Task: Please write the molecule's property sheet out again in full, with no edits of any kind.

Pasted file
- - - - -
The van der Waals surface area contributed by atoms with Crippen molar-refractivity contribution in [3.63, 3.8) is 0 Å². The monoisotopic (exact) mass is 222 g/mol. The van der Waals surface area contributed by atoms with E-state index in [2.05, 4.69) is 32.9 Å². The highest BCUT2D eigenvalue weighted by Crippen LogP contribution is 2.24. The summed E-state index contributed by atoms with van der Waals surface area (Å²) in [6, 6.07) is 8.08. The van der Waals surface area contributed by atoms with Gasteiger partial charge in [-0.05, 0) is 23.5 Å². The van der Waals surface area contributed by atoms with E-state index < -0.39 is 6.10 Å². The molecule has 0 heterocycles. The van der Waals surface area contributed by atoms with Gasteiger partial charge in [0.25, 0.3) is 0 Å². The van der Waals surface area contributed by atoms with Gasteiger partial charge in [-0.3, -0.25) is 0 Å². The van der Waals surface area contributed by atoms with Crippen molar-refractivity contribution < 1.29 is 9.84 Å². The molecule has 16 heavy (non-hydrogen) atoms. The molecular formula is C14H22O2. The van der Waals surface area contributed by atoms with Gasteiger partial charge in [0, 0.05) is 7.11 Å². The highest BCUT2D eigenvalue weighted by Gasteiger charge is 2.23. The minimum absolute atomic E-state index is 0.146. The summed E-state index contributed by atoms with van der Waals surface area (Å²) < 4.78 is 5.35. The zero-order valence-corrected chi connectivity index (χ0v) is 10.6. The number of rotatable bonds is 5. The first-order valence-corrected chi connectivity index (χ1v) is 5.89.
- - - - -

The van der Waals surface area contributed by atoms with Crippen molar-refractivity contribution in [3.63, 3.8) is 0 Å². The monoisotopic (exact) mass is 222 g/mol. The van der Waals surface area contributed by atoms with E-state index in [2.05, 4.69) is 32.9 Å². The highest BCUT2D eigenvalue weighted by Crippen LogP contribution is 2.24. The summed E-state index contributed by atoms with van der Waals surface area (Å²) in [6, 6.07) is 8.08. The van der Waals surface area contributed by atoms with Gasteiger partial charge in [-0.05, 0) is 23.5 Å². The van der Waals surface area contributed by atoms with E-state index < -0.39 is 6.10 Å². The molecule has 0 heterocycles. The van der Waals surface area contributed by atoms with Gasteiger partial charge in [0.25, 0.3) is 0 Å². The van der Waals surface area contributed by atoms with Gasteiger partial charge in [-0.3, -0.25) is 0 Å². The van der Waals surface area contributed by atoms with Crippen molar-refractivity contribution < 1.29 is 9.84 Å². The molecule has 16 heavy (non-hydrogen) atoms. The molecular formula is C14H22O2. The van der Waals surface area contributed by atoms with Gasteiger partial charge in [0, 0.05) is 7.11 Å². The highest BCUT2D eigenvalue weighted by Gasteiger charge is 2.23. The minimum absolute atomic E-state index is 0.146. The summed E-state index contributed by atoms with van der Waals surface area (Å²) < 4.78 is 5.35. The zero-order valence-corrected chi connectivity index (χ0v) is 10.6. The number of rotatable bonds is 5. The first-order valence-corrected chi connectivity index (χ1v) is 5.89.